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Edward Porter Alexander, Military memoirs of a Confederate: a critical narrative, Chapter 6: Jackson's Valley campaign (search)
in highest authority, confidently expected the early fall of Richmond, and had good reason for their expectations. Indeed, the New York Herald that morning had had a leader headed, Fall of Richmond. By noon the papers were issuing extras headed, Defeat of Banks, Washington in Danger. A volcanic eruption could scarcely have startled the administration more. Telegrams were sent the governors of a dozen states calling for instant help to save the capital. Reenforcements were rushed to Williamsport and Harper's Ferry to assist Banks. McDowell's march, already begun before orders could reach it, was countermanded, and half his force, under Shields and Ord, was hurried to the Valley to attack Jackson from the east, while Fremont's 15,000 attacked from the west. McDowell, who was a good soldier, appreciated that no force possible for Jackson to have collected, could accomplish any serious results, and remonstrated, and begged in vain, to be allowed to carry out his projected march
Edward Porter Alexander, Military memoirs of a Confederate: a critical narrative, Chapter 12: Boonsboro or South Mountain, and Harper's Ferry (search)
nd a carefully drawn order was prepared, No. 191, detailing the march of each division. Jackson, with his corps (except D. H. Hill's division) was ordered via Williamsport to drive the Federals from Martinsburg into Harper's Ferry, which he would then attack from the south. Walker's division was to cross the Potomac below Harper all pursued the roads assigned them in the order. Already McClellan had learned of the crossing of the Potomac by Walker at Point of Rocks, and by Jackson at Williamsport, but he had not understood the object. There had been fear that it might mean a dash at the lines about Alexandria. Now the whole situation was explained. Lbout 80 wagons, had accompanied Lee's headquarters to Hagerstown, and had also followed the march back to Boonsboro. I was now ordered to cross the Potomac at Williamsport, and go thence to Shepherdstown, where I should leave the train and come in person to Sharpsburg. The moon was rising as I started, and about daylight I forde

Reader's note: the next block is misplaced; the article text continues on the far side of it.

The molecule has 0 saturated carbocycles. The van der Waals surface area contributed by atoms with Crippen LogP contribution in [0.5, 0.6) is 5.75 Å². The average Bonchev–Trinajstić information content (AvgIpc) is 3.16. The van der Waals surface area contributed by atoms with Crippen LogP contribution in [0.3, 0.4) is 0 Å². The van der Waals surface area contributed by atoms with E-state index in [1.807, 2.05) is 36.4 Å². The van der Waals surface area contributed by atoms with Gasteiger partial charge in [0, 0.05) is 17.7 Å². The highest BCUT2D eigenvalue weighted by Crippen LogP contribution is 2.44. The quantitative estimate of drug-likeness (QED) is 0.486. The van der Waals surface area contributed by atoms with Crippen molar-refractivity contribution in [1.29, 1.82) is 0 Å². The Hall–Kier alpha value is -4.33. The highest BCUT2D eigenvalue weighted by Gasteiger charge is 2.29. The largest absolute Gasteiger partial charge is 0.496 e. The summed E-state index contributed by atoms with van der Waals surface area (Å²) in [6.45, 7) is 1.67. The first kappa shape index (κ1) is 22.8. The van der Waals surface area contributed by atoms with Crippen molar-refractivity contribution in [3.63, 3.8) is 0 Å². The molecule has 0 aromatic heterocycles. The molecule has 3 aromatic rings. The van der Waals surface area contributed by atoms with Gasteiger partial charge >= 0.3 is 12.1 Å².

Edward Porter Alexander, Military memoirs of a Confederate: a critical narrative, Chapter 13: Sharpsburg or Antietam (search)
to any division. It had been left in Richmond, when Lee with Jackson and Longstreet advanced against Pope. After Mc-Clellan was withdrawn from the James, it marched with D. H. Hill's division, and joined the army in Maryland on Sept. 8. On the 10th and 11th it marched to Hagerstown, with Longstreet's corps, and on the 14th returned with it to Boonsboro. That night, when the army was put in motion for Sharpsburg, Pendleton was ordered to take the reserve artillery across the Potomac at Williamsport, and distribute it to guard the fords of the Potomac at that point, and below to Shepherdstown. Hence it happened that on the morning of the 19th the hills on the Virginia side of Boteler's Ford were being held by 15 light rifle guns, and 19 smooth-bores of Pendleton's reserve, while 10 other smooth-bores were held close by. In his advance to the river Pleasanton's cavalry picked up 167 stragglers, one abandoned gun, and one color. When he approached the river he was opened upon by P